- About Us
Man who hit road workers gets 14 years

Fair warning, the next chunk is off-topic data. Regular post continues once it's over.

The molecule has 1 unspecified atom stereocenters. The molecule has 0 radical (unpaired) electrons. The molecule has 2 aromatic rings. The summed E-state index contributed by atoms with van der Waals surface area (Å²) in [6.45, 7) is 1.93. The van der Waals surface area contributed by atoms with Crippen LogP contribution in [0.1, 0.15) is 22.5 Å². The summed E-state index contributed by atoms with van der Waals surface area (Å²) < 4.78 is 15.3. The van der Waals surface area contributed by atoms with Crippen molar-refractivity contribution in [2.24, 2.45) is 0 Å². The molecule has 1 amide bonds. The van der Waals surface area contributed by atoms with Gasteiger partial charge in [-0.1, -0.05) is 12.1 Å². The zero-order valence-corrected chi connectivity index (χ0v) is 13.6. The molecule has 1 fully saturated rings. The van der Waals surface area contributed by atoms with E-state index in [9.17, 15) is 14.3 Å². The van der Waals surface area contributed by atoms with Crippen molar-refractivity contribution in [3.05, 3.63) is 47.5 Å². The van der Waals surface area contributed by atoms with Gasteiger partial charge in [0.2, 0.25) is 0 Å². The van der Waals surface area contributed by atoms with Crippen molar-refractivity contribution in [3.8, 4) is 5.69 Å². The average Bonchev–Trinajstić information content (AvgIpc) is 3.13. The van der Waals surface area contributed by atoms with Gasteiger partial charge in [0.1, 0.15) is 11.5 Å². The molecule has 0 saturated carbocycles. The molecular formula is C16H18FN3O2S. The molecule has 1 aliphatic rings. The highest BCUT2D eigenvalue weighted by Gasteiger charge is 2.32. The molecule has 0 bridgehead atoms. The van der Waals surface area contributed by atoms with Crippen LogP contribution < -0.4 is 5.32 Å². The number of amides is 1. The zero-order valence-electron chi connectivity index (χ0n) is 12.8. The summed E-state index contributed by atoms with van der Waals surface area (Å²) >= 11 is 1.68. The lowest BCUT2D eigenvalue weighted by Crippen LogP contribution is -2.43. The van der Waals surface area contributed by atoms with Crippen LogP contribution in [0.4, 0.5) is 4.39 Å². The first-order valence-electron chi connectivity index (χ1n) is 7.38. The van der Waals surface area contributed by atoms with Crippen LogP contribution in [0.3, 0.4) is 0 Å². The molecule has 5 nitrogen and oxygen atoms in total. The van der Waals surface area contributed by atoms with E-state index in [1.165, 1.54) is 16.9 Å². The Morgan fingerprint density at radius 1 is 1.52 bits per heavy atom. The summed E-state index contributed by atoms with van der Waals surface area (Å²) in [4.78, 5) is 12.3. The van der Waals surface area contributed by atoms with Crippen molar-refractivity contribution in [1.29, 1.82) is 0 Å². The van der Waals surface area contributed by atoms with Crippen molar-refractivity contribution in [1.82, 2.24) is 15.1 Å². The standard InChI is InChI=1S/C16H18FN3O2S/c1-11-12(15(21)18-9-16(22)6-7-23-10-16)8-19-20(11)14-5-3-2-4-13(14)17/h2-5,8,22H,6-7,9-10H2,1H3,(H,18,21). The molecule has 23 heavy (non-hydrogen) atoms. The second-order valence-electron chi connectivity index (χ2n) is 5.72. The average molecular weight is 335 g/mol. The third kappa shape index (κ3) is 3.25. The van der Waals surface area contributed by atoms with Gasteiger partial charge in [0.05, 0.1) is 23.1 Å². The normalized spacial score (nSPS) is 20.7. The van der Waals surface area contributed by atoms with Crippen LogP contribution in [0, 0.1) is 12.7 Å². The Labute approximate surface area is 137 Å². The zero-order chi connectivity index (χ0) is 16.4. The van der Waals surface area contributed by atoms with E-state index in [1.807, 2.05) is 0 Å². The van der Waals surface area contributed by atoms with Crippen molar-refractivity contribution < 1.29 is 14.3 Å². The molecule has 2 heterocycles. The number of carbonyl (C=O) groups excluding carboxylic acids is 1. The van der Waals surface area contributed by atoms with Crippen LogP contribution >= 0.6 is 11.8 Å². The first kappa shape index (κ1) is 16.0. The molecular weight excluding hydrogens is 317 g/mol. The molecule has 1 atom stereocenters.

"Calling an Aug. 4 car crash on Highway 20 an extraordinarily serious crime, Island County Superior Judge Alan Hancock handed down an exceptional sentence to a 30-year-old homeless man.Norman Forrest was given a 14-year prison sentence at the hearing last Thursday. He was convicted by a jury in early December of two counts of vehicular assault, hit and run and taking a motor vehicle without permission.Forrest was responsible for seriously injuring two Washington Department of Transportation workers during a high-speed car chase in August. He was driving a stolen car and being followed by a deputy when he lost control near the intersection of Highway 20 and Monroe Landing Road. The car struck road workers Shirley Foster, 45, and Brian Seaforth, 51, who were standing on the side of the road.After the crash, Forrest tried to run away but was stopped and arrested by deputies.During the unusual two-day trial, Forrest openly battled with his court-appointed attorney, Mike Henegan, about whether he should take the stand and what he should testify about.In the end, Forrest testified that he was a chronic methamphetamine user and had been living homeless on the streets of Oak Harbor for eight months, stealing food from grocery stores to survive.Foster and Seaforth were in court last week to give victim impact statements and appeared via conference phone this week. They and their spouses spoke about the mental and physical impacts of the incident.Foster suffered seven broken ribs, a collapsed lung, a broken shoulder, a fractured wrist, a head laceration and numerous bruises, scrapes and burns.Seaforth's left eye was torn by flying glass. After three surgeries, he said his sight is still blurry. Island County Prosecutor Greg Banks asked for the exceptional sentence - which means a sentence beyond the standard range prescribed by law - on three bases: that the victims were particularly vulnerable as pedestrians, the offenses were multiple, and Forrest had a long record of misdemeanor offenses.Forrest's criminal history dates back to 1987 and includes convictions for kidnapping, second-degree assault, burglary, possession of a dangerous weapon and many traffic infractions.Henegan argued that Forrest's record and the seriousness of his most recent crimes was already accounted for within the standard sentencing range.Forrest also maintained the proposed sentence was excessive. I still think a lot of this is really outrageous ... he said. I was not drunk and I was not loaded. Hancock gave Forrest two consecutive seven-year sentences for a total of 14 years. The standard sentence would have been concurrent seven-year prison terms, which means Forrest would have been free in seven years at most.Hancock said Forrest appears to express no remorse about the devastating effect of his actions.But in imposing the sentence, Hancock recommended that Forrest, a skinny man with a long unkept beard and facial tics, receive counseling in prison. I recommend a mental health evaluation and I want Mr. Forrest to get the help he needs, he said."